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On Summer Solstice

Tunes for a Monday Morning

Boreas by John William Waterhouse

I'm in the mood for old songs and balladry today, and I hope you are too. But beware, there's dark water ahead. Ballads rarely end happily ever after....

First, two songs of thwarted love from the Anglo-Irish quartet The Haar (Cormac Byrne, Molly Donnery, Murray Grainger, and Adam Summerhayes), whose debut album was released last year. The videos here were recorded this spring, during the latest Covid lockdown.

Above: "Black is the Colour," a traditional song with variants found in the Irish, Scottish, and Appalachian folk traditions.

Below: "Annachie Gordon," Child Ballad #239. (For more information about Francis Child and his influential collection of English & Scottish ballads, go here.)

Above: "The Cruel Brother," Child Ballad #11, performed by the Anglo-Scots folk trio Lau (Kris Drever, Martin Green, and Aidan O'Rourke). This murderous tale appears on their new album Folk Songs (2021).

Can we get any darker? Yes, we can. Below: "Young Johnstone," Child Ballad #88, performed by the great English folksinger June Tabor. The song is from her sixteenth solo album, An Echo of Hooves (2016).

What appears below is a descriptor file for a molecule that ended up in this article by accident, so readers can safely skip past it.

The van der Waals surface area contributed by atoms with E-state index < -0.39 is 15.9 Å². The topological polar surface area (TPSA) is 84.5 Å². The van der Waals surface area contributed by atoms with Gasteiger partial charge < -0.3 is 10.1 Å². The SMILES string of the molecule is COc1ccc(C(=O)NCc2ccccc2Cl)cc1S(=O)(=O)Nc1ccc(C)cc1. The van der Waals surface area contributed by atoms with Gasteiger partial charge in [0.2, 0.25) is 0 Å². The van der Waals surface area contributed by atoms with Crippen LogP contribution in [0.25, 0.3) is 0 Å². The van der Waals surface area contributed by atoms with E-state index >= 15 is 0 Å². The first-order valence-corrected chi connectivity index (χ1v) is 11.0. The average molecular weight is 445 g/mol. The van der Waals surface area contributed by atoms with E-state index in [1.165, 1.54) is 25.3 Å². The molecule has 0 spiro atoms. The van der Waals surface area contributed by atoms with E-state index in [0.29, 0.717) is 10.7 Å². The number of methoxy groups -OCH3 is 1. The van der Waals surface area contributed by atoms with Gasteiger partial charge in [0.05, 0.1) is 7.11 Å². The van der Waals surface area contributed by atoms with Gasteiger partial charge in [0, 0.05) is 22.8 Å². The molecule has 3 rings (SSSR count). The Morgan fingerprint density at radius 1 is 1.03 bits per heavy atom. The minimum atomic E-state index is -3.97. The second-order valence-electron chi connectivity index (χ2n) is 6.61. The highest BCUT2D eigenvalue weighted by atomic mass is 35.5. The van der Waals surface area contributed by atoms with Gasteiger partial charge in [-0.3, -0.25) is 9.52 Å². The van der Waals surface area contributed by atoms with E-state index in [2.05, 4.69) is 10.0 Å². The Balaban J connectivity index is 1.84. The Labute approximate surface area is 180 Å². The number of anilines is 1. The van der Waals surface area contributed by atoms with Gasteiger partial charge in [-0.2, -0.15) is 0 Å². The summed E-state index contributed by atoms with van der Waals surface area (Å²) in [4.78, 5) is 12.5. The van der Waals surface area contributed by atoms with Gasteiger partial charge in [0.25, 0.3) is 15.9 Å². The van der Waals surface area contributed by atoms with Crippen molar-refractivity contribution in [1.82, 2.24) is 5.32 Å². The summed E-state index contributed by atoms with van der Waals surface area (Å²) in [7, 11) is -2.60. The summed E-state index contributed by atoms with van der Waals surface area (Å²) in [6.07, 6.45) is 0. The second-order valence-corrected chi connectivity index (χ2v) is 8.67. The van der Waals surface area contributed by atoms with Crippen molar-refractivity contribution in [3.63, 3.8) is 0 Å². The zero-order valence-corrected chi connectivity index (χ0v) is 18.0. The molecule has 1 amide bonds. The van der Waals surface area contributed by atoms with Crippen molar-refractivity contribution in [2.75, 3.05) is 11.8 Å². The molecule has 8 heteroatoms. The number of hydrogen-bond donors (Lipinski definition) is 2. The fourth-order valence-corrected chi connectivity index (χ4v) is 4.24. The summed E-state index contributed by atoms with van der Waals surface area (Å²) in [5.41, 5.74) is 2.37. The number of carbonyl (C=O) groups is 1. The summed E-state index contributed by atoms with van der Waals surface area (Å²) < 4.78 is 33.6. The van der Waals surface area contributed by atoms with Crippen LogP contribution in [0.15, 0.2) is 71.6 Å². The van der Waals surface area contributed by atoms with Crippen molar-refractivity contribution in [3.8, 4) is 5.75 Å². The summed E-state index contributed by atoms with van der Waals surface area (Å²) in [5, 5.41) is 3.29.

Above: "The Gardener," Child Ballad #219, performed by the English folk trio Lady Maisery (Hazel Askew, Hannah James, and Rowan Rheingans), from their first album, Weave & Spin (2011). "This is a very mysterious dialogue between a gardener and a woman who does not appreciate his flowery propositions," they say. "It's a Child Ballad which Hannah has adapted from a few different versions." 

Below: "King Henry," Child Ballad #32, a wonderful "loathly lady" song performed by Alasdair Roberts, Emily Portman, and Lucy Farrell (of The Furrow Collective). It was was recorded for The Mark Radcliffe Folk Sessions (BBC Radio 2) in 2014.

Above: "The Slighted Lover" performed by Jarlath Henderson, a multi-instrumentalist from Northern Ireland, with Duncan Lyall, Hamish Napier, and Innes Watson. The song is a broadside ballad with a complicated history, going back at least to the 17th century. There's no murder here, but that's not to say love goes smoothly in this ballad either. Hendersen's rendition appeared on Hearts Broken, Heads Turned (2016).

Moving from ruin to madness, below: "Bedlam Boys" (also known as "Mad Tom o' Bedlam), a 17th century song performed by the Anglo-Welsh folk trio The Trials of Cato (Tomos Williams, Robin Jones, and Polly Bolton). It's from their new album, Gog Magog, due out later this year. 

Ophelia by John William Waterhouse

Art above: "Boreas" and "Ophelia" by John William Waterhouse (1849-1917).